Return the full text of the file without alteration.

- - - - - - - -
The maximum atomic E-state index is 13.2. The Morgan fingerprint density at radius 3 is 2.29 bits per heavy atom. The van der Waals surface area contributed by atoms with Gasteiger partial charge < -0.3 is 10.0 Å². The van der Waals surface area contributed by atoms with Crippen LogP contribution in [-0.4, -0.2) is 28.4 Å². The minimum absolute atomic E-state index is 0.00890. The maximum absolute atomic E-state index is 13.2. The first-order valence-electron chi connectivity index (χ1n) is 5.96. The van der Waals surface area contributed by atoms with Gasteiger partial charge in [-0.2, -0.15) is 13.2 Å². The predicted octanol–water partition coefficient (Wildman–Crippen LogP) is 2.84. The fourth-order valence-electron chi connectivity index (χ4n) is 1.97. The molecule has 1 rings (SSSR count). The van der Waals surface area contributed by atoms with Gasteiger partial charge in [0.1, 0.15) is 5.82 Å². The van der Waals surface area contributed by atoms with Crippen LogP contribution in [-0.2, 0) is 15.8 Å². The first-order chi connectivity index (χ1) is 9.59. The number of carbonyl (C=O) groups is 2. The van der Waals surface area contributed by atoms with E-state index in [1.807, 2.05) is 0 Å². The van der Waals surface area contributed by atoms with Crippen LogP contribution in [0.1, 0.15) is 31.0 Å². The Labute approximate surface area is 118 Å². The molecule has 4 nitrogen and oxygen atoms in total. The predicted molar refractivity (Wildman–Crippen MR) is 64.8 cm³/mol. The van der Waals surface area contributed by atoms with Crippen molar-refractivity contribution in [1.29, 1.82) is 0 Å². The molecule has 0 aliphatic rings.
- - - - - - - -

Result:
The maximum atomic E-state index is 13.2. The Morgan fingerprint density at radius 3 is 2.29 bits per heavy atom. The van der Waals surface area contributed by atoms with Gasteiger partial charge < -0.3 is 10.0 Å². The van der Waals surface area contributed by atoms with Crippen LogP contribution in [-0.4, -0.2) is 28.4 Å². The minimum absolute atomic E-state index is 0.00890. The maximum absolute atomic E-state index is 13.2. The first-order valence-electron chi connectivity index (χ1n) is 5.96. The van der Waals surface area contributed by atoms with Gasteiger partial charge in [-0.2, -0.15) is 13.2 Å². The predicted octanol–water partition coefficient (Wildman–Crippen LogP) is 2.84. The fourth-order valence-electron chi connectivity index (χ4n) is 1.97. The molecule has 1 rings (SSSR count). The van der Waals surface area contributed by atoms with Gasteiger partial charge in [0.1, 0.15) is 5.82 Å². The van der Waals surface area contributed by atoms with Crippen LogP contribution in [-0.2, 0) is 15.8 Å². The first-order chi connectivity index (χ1) is 9.59. The number of carbonyl (C=O) groups is 2. The van der Waals surface area contributed by atoms with E-state index in [1.807, 2.05) is 0 Å². The van der Waals surface area contributed by atoms with Crippen LogP contribution in [0.1, 0.15) is 31.0 Å². The Labute approximate surface area is 118 Å². The molecule has 4 nitrogen and oxygen atoms in total. The predicted molar refractivity (Wildman–Crippen MR) is 64.8 cm³/mol. The van der Waals surface area contributed by atoms with Crippen molar-refractivity contribution in [1.29, 1.82) is 0 Å². The molecule has 0 aliphatic rings.